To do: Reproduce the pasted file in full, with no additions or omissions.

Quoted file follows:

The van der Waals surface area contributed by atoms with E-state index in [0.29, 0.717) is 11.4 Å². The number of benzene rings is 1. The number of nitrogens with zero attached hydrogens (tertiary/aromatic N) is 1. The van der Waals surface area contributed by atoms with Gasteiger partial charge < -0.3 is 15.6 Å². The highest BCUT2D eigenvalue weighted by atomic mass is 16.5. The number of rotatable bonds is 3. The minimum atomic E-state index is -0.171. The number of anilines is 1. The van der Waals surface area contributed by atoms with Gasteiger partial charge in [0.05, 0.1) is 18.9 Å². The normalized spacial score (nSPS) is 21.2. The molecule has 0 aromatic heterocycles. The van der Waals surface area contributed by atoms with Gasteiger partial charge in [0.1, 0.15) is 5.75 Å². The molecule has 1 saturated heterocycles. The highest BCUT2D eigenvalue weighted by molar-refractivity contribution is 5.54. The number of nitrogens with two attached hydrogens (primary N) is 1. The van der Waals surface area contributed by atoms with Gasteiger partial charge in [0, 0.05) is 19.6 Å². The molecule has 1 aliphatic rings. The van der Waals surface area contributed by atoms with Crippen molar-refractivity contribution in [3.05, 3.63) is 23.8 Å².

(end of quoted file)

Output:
The van der Waals surface area contributed by atoms with E-state index in [0.29, 0.717) is 11.4 Å². The number of benzene rings is 1. The number of nitrogens with zero attached hydrogens (tertiary/aromatic N) is 1. The van der Waals surface area contributed by atoms with Gasteiger partial charge < -0.3 is 15.6 Å². The highest BCUT2D eigenvalue weighted by atomic mass is 16.5. The number of rotatable bonds is 3. The minimum atomic E-state index is -0.171. The number of anilines is 1. The van der Waals surface area contributed by atoms with Gasteiger partial charge in [0.05, 0.1) is 18.9 Å². The normalized spacial score (nSPS) is 21.2. The molecule has 0 aromatic heterocycles. The van der Waals surface area contributed by atoms with Gasteiger partial charge in [0.1, 0.15) is 5.75 Å². The molecule has 1 saturated heterocycles. The highest BCUT2D eigenvalue weighted by molar-refractivity contribution is 5.54. The number of nitrogens with two attached hydrogens (primary N) is 1. The van der Waals surface area contributed by atoms with Gasteiger partial charge in [0, 0.05) is 19.6 Å². The molecule has 1 aliphatic rings. The van der Waals surface area contributed by atoms with Crippen molar-refractivity contribution in [3.05, 3.63) is 23.8 Å².